Murder in such geography seemed somehow contradictory, an obscene violation of unspoken rules, a human breach that seemed to cry out for disclosure.  Who and why?

Phoebe found it peaceful, tranquil.

It rested her.

She had grown up in Southern California in the forties and fifties, and just about the time when California was starting to “take off” in the early sixties her parents had moved back to the East coast from which they had emigrated just before the start of the Second World War.  Her father retired the same year Phoebe finished high school, in 1962, and the family did the roots-thing and returned to the community where her parents had both grown up.  Phoebe resisted the move at first.  But she enrolled at the university, and quickly made new friends and a new life.  She majored in English and did a minor in Latin, and when she graduated in 1966 she did a two-year stint in the army.  In 1968, the year she married Samuel, a rising young attorney in the city, she also started at the police academy with his blessing.

Phoebe found it hard to shake the image of the frozen face on the slain woman.  Melinda would have been roughly her age – this kind of comparing was a mental delusion against which she tried hard to defend herself but it was often, as now, impossible to thrust it entirely from consciousness. What if someone had done this to Melinda?  The dead woman too was someone’s daughter.  Yes, she was fully aware of crossing over an important line into sentimentality, a line that she had laid down for good reason and rarely transgressed, but there was in her thinking and feeling a borderland that, like the partial union of sets, entailed both sentiment and sentimentality.  One just had to beware of spending too much time too often in that shaded intersection.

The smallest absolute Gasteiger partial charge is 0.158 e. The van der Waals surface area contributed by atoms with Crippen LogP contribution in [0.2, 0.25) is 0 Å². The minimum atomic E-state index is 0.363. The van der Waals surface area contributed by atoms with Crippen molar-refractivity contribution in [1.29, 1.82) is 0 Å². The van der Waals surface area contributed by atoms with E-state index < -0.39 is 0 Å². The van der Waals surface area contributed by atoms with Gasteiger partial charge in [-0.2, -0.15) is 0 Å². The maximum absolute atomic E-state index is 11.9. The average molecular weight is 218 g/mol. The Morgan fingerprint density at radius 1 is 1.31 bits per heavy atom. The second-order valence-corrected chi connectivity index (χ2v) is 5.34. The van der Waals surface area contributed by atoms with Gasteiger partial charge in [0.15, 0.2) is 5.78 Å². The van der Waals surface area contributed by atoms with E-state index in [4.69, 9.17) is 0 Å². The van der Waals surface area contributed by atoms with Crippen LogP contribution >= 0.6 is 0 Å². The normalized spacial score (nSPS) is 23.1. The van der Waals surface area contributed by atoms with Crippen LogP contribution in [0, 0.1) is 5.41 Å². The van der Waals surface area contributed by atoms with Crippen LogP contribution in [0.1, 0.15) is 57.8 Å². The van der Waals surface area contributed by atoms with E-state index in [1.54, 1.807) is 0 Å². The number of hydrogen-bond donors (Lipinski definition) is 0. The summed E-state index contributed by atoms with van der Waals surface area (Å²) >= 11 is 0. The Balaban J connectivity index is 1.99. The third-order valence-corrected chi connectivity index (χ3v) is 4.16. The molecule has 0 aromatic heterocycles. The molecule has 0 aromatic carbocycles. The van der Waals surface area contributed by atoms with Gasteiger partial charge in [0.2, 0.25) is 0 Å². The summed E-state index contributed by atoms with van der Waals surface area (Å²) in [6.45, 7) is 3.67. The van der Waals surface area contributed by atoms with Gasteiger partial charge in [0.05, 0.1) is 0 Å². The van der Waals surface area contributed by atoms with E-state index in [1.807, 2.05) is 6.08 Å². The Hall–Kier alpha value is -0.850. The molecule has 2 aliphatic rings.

The traffic was starting to build up somewhat as she approached the turnoff where Interstate 775 commenced its long stretch south, hitting the city after the first eight miles.  Now there was plenty of traffic and here it moved swiftly, as if suddenly released from the constraining caution imposed by the comparative narrowness of state and county roads.  Although she was doing a few miles above the posted limit of sixty-five, eighteen-wheelers passed her as if were standing still.  Time is money.

She stayed in the right lane and took the second of the five exits that led into the city.  It was close to one o’clock, and she was feeling hungry.  She stayed on Edgewater and kept her speed at just over thirty to hit the stop lights on green.  After a couple of miles she swung left on Crest and pulled into the parking lot of The Huntress, a cozy combination of bar and restaurant and, in the evenings, dancing to a live group.  The booths were still filled with a lingering lunch crowd and she took a seat at the counter.

TO BE CONTINUED